Many savor chance to see President speak

Nathan Hekman and Andrea Rodriguez capture "Obama selfie."

AUSTIN (KXAN) — On stage, President Barack Obama spoke about the economy, the actions his administration has taken to help the middle class, and the challenges that lie ahead getting Americans out of the unemployment line and into new jobs.

But for many of the people in the crowd, he could have been talking about tiddlywinks and it still would not have dampened their excitement.

“It is a bucket list thing,” said Russell Cole who waited with his younger brother in a line that wrapped around the Paramount Theater. “Presidents are like collector items. See as many as you can.”

Most Americans will experience their president through news reports, political ads and fiery debates, so the chance to be able and say “I saw the President speak,” is a claim too good to pass up for many of those in attendance.

Kaleigh Falin also was not going to let the opportunity to slip regardless of name, party, or place.

“If it was any president, I would have come,” Falin said. “But, I really do love Obama.”

Many of the people attending the President’s speech waited hours in two different lines; one to get a ticket and another to get inside the theater.

While serving in the military during the 1990’s, John Taylor got to hear President Bill Clinton speak in-person. Now years later, he wanted his son Cameron to experience the same thing.

“You don’t get many opportunities to see the president,” Taylor said. “I figured my son would cherish it for the rest of his life.”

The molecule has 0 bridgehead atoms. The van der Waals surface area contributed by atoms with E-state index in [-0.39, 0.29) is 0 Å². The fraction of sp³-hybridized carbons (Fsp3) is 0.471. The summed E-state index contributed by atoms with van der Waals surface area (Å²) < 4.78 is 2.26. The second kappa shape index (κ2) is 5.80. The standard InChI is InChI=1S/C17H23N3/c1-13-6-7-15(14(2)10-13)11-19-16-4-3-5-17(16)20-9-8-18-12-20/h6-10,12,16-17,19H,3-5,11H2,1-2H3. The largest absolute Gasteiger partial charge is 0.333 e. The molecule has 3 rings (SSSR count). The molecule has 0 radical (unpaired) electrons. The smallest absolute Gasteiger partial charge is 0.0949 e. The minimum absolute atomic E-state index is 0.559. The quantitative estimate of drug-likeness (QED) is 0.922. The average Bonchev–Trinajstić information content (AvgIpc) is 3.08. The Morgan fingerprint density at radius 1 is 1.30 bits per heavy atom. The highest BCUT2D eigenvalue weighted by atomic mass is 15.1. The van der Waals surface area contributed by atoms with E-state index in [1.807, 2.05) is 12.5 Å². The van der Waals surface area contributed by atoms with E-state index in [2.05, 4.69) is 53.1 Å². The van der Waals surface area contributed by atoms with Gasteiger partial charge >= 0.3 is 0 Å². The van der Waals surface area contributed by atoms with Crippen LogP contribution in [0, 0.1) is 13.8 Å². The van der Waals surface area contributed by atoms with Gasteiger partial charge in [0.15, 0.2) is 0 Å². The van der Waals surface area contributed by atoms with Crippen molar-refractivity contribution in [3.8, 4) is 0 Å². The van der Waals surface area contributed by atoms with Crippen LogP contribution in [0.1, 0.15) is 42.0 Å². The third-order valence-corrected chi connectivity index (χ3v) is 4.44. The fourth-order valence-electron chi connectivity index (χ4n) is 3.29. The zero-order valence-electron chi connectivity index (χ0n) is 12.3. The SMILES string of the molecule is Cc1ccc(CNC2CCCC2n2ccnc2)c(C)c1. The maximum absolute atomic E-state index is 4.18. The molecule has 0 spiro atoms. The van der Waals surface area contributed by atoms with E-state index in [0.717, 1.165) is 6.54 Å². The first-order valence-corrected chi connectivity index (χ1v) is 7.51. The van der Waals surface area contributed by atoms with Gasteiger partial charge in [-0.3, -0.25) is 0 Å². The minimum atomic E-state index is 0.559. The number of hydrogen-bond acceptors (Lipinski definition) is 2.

Just being there is a big enough thrill for most, but others relished an even closer encounter with the Commander-in-Chief.

After the conclusion of the speech, President Obama shook hands with many along the first few rows of the Paramount. Sheri Alexander wanted to be able to boast about a presidential handshake.

“I hopped over a seat or two or four,” said Alexander.

Nathan Hekman and Andrea Rodriguez can now share their brush with Obama with the whole world.

“We were in about the fourth row and we had to push our way up to the front,” said Hekman about the effort required to pull off the presidential selfie they no doubt will be sharing on social media.

They, like everyone else in the crowd, can now say “I was there.” provides commenting to allow for constructive discussion on the stories we cover. In order to comment here, you acknowledge you have read and agreed to our Terms of Service. Users who violate these terms, including use of vulgar language or racial slurs, will be banned. If you see an inappropriate comment, please flag it for our moderators to review.

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